From the Principal

Learning from lockdown: Taking what’s good from a crisis teaching experience

As we ease back into something resembling  normal schooling (while still being ready to act if infection rates make a jump), at St Columba, we are looking at what we have learned about teaching and learning from our experiences.

If you have been a long term viewer of education you will have noticed that some educational practices find their way into schools and establish themselves for decades. Others seem to come and go in a shorter time period.

Then there are those that come because circumstances force us to move away from the comfortable, traditional  modes and into a new realm that combines difficulty and possibility.

The Chinese word for “crisis” (simplified Chinese: 危机; traditional Chinese: 危機; pinyin: wēijī, wéijī) is frequently invoked in Western motivational speaking as being composed of two Chinese characters signifying “danger” and “opportunity” respectively.

This third category comes when circumstances force us to quickly and even radically adapt our teaching. This can cause great stress on teachers and involves hundreds of hours of extra work but can also:

  • help expand teachers’ thinking beyond their current approaches to teaching and learning;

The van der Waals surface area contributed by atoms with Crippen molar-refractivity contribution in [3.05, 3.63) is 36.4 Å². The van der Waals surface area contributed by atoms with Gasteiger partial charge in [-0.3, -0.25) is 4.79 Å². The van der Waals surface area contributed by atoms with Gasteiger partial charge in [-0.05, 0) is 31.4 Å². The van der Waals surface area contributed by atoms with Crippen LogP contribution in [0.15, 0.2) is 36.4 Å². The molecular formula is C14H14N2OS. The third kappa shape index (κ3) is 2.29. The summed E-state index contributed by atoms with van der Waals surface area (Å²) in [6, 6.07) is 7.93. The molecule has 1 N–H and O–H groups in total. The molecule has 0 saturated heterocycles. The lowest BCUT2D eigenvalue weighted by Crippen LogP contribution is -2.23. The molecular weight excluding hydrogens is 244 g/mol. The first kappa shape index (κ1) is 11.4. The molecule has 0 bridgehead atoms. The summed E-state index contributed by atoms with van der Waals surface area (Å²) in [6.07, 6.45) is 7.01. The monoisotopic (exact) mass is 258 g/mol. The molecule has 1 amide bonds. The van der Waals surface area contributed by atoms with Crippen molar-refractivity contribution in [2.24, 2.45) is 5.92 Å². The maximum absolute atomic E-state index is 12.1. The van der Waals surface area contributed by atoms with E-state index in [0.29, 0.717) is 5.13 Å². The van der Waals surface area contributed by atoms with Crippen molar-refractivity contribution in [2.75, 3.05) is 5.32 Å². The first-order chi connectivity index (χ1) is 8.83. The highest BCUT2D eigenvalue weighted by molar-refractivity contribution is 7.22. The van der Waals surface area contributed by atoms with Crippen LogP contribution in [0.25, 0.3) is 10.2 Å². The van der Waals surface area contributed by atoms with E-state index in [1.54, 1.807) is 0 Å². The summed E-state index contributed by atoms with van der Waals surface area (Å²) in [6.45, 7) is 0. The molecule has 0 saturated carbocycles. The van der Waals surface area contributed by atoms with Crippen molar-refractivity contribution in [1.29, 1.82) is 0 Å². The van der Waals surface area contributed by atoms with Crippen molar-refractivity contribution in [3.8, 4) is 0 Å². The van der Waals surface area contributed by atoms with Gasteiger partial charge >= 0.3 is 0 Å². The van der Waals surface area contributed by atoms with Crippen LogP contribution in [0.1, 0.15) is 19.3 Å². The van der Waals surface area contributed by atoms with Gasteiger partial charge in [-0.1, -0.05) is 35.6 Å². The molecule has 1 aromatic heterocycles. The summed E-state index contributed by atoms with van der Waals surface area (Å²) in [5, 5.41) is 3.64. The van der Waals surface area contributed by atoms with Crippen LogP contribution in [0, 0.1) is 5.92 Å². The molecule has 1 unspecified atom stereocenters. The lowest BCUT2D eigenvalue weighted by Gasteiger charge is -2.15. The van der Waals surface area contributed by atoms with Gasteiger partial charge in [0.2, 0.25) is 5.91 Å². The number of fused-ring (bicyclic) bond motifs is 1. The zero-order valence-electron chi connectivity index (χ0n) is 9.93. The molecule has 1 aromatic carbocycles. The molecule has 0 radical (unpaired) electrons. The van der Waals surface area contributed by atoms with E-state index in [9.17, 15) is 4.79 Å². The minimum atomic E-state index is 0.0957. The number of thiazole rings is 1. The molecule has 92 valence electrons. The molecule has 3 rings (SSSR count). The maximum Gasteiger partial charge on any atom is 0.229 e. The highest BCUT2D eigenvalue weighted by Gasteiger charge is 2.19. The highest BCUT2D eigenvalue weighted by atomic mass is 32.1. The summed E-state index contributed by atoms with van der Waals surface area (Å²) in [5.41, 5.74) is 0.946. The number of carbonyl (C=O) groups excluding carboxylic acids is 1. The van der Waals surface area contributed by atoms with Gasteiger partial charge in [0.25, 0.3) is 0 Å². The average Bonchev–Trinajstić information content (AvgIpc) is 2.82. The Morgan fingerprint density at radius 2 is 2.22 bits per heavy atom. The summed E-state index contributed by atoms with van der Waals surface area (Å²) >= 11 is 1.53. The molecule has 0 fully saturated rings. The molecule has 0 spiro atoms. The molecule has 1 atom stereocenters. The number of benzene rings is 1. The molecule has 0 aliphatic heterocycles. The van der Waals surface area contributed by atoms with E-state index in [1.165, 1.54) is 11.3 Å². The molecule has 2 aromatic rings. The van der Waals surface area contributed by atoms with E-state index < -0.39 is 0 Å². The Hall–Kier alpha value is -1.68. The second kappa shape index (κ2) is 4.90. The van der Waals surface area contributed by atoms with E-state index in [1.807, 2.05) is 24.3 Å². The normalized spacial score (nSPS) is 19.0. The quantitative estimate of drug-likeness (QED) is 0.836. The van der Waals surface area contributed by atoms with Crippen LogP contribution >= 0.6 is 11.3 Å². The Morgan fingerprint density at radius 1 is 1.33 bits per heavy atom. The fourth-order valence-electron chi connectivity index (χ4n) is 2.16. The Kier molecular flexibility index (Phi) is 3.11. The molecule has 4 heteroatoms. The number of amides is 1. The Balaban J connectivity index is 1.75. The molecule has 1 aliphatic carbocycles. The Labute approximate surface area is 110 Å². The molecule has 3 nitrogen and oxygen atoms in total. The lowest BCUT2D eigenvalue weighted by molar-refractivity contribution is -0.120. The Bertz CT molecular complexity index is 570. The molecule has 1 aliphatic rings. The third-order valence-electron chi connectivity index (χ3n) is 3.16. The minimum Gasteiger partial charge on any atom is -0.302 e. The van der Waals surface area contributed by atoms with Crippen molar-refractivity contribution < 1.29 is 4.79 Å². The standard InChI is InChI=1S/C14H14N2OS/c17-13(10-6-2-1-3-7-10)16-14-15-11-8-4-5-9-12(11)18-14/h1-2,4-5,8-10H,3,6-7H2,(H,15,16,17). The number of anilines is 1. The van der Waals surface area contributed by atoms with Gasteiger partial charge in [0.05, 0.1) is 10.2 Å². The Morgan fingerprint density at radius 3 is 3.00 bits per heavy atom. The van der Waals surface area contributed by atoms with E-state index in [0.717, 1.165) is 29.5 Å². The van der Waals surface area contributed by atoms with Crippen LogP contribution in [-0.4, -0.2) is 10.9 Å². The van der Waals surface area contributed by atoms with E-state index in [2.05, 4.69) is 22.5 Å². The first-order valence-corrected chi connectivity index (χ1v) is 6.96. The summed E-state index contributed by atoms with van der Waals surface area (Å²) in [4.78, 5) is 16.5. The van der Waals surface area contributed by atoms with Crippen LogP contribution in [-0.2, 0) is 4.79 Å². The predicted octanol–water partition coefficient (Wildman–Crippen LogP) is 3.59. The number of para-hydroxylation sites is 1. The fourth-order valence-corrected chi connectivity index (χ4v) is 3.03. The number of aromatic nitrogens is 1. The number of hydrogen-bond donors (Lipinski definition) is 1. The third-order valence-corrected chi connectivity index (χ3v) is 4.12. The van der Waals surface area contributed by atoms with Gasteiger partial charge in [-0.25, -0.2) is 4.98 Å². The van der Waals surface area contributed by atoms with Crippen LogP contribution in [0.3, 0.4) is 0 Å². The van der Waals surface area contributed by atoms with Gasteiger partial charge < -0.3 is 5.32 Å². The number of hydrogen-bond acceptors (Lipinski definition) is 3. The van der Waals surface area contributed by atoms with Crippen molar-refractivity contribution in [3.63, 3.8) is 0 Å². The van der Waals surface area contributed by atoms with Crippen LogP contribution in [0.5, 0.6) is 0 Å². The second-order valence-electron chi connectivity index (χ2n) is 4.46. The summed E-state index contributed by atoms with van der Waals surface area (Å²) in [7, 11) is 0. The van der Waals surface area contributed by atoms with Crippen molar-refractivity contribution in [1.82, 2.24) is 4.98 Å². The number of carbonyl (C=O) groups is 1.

• help show the downsides and limitations of some current teaching practices;
  • expand the conversation around the new ways of teaching;
  •  trigger experimentation and endeavours that promote further innovation and refinement in teaching.

The rapid transition from face-to-face learning to a wholly online model was stressful and hard work and it would be wasteful not to use our experience to learn from the experience. We are going to determine what aspects of our online learning we can adapt to our longer term teaching and learning to decide how some of these strategies could enhance our professional delivery.

Therefore, the Heads of School and Educational Directors will be undertaking a process where we examine what we have developed in this crisis that:

  • have allowed teachers to experiment, finding new and engaging ways of teaching;
  • demonstrate new applications not thought possible under normal circumstances;
  • can be used as a supplement to or a replacement for aspects of previous teaching strategies;
  • can lead to developing a different construct that works within the established culture, beliefs, values, and norms of existing pedagogy;
  • can aid in progress toward a new mental and cultural construct of teaching;
  • can help us to recognise larger changes in education that are soon to arrive.

We will do this, not only because it will be fertile ground for our educational improvement, but because it is part of our determination to keep improving so that our School and its educational model remains relevant, engaging  and sustainable in this ever-changing world.

“Those who learn and adapt faster have a competitive advantage.
Organizations with a structured change management process and an organizational change
management competency have the ability to learn and adapt faster with greater results”.
McKinsey & Company.

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